Hallmark Channel holiday regular Aimeé Teegarden switches gears this weekend, moving to Hallmark Movies & Mysteries in the premiere of Heart of the Matter. The film comes hot on the heels of Crown Media announcing an exclusive multi-picture overall deal with the star. "I'm really excited about this," she beamed during an exclusive interview with MediaVillage. "Hallmark has been just such a wonderful place to work, and so, so, supportive of me and my career, which makes me really excited for what's to come. Hallmark has also been supportive of my growth behind the camera, so I was able to shadow the director and go through all the preparation, production and script changes.
"Something I'm really passionate about is being able to tell a story from a different direction and use a different set of tools," she continued. "Hallmark has been super-wonderful with ideas I've pitched and come to them with. They're very supportive of women, supportive of new ideas, and very open to conversations and trying to tackle some of the bigger things in life. So, I feel really hopeful and positive, in the direction everything is going."
With Heart of the Matter, Teegarden does tackle some of life's bigger issues, while taking Hallmark's new direction in storytelling a giant leap further. In the film, she portrays Andie Hodges, a dedicated cardiologist intent on giving her patients the best care possible. But when an oversight sees one of her dearest patients accidentally die, the young doctor's life is thrown into turmoil, and eventually, an overwhelming crisis of professional confidence. "I read the script and I felt like [Hallmark] was making a big departure from what viewers may have typically come to see as a Hallmark film," she explained of the project. "With this, we really get an opportunity to explore some bigger themes. It feels more like a throwback to a Hallmark Hall of Fame film. I [believe] it definitely changes the landscape for Hallmark going forward, and in being able to tell stories that have more depth and a wider landscape."
Teegarden agreed that the film almost feels like a pilot for a series. "I see how it could read in that way," she said. "When we get into topical stuff with hospitals, and medical [matters], we've kind of become accustomed to seeing those in a more serialized manner. With this project, everybody really wanted to make it as authentic and medically accurate as possible, [while] still in this fantasy world. Even doing all the procedures, we had a cardiologist come in from a hospital to make sure we were doing everything correctly, clean up dialogue and make sure the machines were working correctly.
"I'm so thankful," she added. "They also had a wonderful nurse on set the days when we were shooting in the hospital, so I was able to pick her brain and ask a million questions. I take my hat off to everybody in the medical profession. With all the crazy of the last few years, I can't even imagine going through that day after day after day, and still be on top of your game and trying to do the best you can."
After portraying a medical professional, Teegarden is content to stay in the acting field admitting, "I'm too emotionally open. In this film, this doctor gets so emotionally involved and throws her heart into these patients and their outcomes, and really tries to be there every step of the way. We also get to learn at what cost." For her character, the cost is high, personally and professionally, as she finds herself targeted by a grieving mother intent on destroying her career while forgetting the humanity the doctor has for her patients, many of whom are differently abled.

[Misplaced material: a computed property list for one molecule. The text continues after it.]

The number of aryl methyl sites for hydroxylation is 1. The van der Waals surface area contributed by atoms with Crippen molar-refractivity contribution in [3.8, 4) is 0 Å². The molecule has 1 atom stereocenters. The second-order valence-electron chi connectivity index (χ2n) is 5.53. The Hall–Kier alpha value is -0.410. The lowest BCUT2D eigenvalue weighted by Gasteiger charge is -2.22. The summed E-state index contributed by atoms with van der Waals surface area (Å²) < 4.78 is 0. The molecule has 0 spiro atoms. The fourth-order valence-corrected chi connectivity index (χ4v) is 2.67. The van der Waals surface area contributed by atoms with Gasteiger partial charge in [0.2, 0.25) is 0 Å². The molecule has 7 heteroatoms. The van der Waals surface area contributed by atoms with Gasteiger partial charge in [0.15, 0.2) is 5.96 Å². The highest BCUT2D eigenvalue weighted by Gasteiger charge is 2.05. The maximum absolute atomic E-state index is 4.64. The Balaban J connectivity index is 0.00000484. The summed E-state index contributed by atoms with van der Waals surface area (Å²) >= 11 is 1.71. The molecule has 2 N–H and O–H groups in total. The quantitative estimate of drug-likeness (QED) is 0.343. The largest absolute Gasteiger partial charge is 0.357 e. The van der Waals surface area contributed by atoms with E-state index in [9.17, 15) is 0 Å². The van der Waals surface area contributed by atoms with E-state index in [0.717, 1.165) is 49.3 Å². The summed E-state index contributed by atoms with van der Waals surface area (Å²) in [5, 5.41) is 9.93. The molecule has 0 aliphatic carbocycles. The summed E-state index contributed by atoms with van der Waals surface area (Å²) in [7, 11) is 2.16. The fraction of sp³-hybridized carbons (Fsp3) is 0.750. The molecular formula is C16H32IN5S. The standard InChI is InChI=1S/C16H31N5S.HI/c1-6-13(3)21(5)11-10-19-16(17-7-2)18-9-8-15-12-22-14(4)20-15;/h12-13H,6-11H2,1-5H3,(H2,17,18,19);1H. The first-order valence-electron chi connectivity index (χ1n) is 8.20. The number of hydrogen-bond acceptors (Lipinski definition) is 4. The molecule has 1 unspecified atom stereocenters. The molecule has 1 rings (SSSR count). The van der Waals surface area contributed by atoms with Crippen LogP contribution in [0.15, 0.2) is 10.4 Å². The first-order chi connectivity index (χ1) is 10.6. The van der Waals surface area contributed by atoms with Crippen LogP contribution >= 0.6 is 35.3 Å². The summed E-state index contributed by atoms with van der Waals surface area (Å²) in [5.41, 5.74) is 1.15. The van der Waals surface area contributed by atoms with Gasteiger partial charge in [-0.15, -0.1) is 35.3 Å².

"There are many different elements," she said of her character's dramatic journey. "I think we put doctors on pedestals and expect them to be miracle workers and as detail-oriented as you can be. But at the end of the day, we are all human. This film opens conversations in that it deals with death and grief, and how do we heal from that? With this project, it's two women who care so much for this person and they're left at a loss as to how to move forward. I think it's easy to take your anger, frustration, blame and shame out on everyone around you without taking a step back and really being able to afford people humanity and grace."
Given the heavy subject matter, Teegarden admitted to being "physically, emotionally and mentally, pretty spent," when production wrapped. But she did find acting in that space therapeutic. She's also extremely proud of the casting, which in addition to a wonderful performance by Gail O'Grady (as the grieving mother) includes some very talented differently abled actors.
"So much of the entertainment industry as a whole is striving to represent the world as it is, really trying to really represent everybody and everyone's voice," she commented. "Watching movies, and TV adverts that don't look like you, or you can't see yourself in those people, is so discouraging. I'm really looking forward to the industry as a whole, and everybody, getting on board with really trying to reflect what life looks like."
Moving forward with the Crown Media deal, Teegarden is hopeful her next project will continue to advance their strides in such realistic storytelling. However, she wants everyone to know she's not turning her back on the brand's famous Christmas franchise. "I think there will definitely be some holiday films in the bunch of movies," she laughed in closing. "I do kind of gravitate more towards films that feel real, and I'm looking forward to exploring some topics we don't typically see. We'll have to wait and see where that goes."
Heart of the Matter will be telecast Sunday, May 15 at 9 p.m. on Hallmark Movies & Mysteries.
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